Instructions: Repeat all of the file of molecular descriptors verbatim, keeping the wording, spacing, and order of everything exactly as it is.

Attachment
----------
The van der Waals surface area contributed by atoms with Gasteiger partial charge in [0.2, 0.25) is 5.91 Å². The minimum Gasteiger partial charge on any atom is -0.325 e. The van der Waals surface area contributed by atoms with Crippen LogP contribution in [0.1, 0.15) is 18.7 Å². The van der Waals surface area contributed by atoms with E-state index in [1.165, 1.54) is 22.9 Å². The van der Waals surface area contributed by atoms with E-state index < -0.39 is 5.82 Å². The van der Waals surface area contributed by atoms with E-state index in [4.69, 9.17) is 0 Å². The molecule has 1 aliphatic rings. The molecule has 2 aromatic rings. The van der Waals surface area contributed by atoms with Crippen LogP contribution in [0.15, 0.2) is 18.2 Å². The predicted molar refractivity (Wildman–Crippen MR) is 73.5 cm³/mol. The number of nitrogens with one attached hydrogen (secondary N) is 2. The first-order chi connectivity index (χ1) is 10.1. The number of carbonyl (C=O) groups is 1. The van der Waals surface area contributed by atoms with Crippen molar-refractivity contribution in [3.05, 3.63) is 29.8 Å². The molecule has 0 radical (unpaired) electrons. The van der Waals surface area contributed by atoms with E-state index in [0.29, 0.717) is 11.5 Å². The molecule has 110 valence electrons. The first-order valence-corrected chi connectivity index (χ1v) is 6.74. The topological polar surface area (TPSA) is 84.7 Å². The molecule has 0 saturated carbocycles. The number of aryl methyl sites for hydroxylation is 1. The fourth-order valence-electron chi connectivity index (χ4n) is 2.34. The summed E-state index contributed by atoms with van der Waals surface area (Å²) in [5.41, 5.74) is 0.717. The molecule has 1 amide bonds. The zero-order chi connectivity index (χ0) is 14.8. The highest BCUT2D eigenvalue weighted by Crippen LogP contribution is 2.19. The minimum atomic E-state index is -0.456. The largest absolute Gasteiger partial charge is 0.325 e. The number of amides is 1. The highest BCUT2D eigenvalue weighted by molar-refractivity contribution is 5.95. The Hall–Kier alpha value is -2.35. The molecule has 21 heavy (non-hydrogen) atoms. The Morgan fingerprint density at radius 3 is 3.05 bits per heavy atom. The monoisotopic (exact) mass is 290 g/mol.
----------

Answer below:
The van der Waals surface area contributed by atoms with Gasteiger partial charge in [0.2, 0.25) is 5.91 Å². The minimum Gasteiger partial charge on any atom is -0.325 e. The van der Waals surface area contributed by atoms with Crippen LogP contribution in [0.1, 0.15) is 18.7 Å². The van der Waals surface area contributed by atoms with E-state index in [1.165, 1.54) is 22.9 Å². The van der Waals surface area contributed by atoms with E-state index < -0.39 is 5.82 Å². The van der Waals surface area contributed by atoms with E-state index in [4.69, 9.17) is 0 Å². The molecule has 1 aliphatic rings. The molecule has 2 aromatic rings. The van der Waals surface area contributed by atoms with Crippen LogP contribution in [0.15, 0.2) is 18.2 Å². The predicted molar refractivity (Wildman–Crippen MR) is 73.5 cm³/mol. The number of nitrogens with one attached hydrogen (secondary N) is 2. The first-order chi connectivity index (χ1) is 10.1. The number of carbonyl (C=O) groups is 1. The van der Waals surface area contributed by atoms with Crippen molar-refractivity contribution in [3.05, 3.63) is 29.8 Å². The molecule has 0 radical (unpaired) electrons. The van der Waals surface area contributed by atoms with E-state index in [0.29, 0.717) is 11.5 Å². The molecule has 110 valence electrons. The first-order valence-corrected chi connectivity index (χ1v) is 6.74. The topological polar surface area (TPSA) is 84.7 Å². The molecule has 0 saturated carbocycles. The number of aryl methyl sites for hydroxylation is 1. The fourth-order valence-electron chi connectivity index (χ4n) is 2.34. The summed E-state index contributed by atoms with van der Waals surface area (Å²) in [5.41, 5.74) is 0.717. The molecule has 1 amide bonds. The zero-order chi connectivity index (χ0) is 14.8. The highest BCUT2D eigenvalue weighted by Crippen LogP contribution is 2.19. The minimum atomic E-state index is -0.456. The largest absolute Gasteiger partial charge is 0.325 e. The number of amides is 1. The highest BCUT2D eigenvalue weighted by molar-refractivity contribution is 5.95. The Hall–Kier alpha value is -2.35. The molecule has 21 heavy (non-hydrogen) atoms. The Morgan fingerprint density at radius 3 is 3.05 bits per heavy atom. The monoisotopic (exact) mass is 290 g/mol.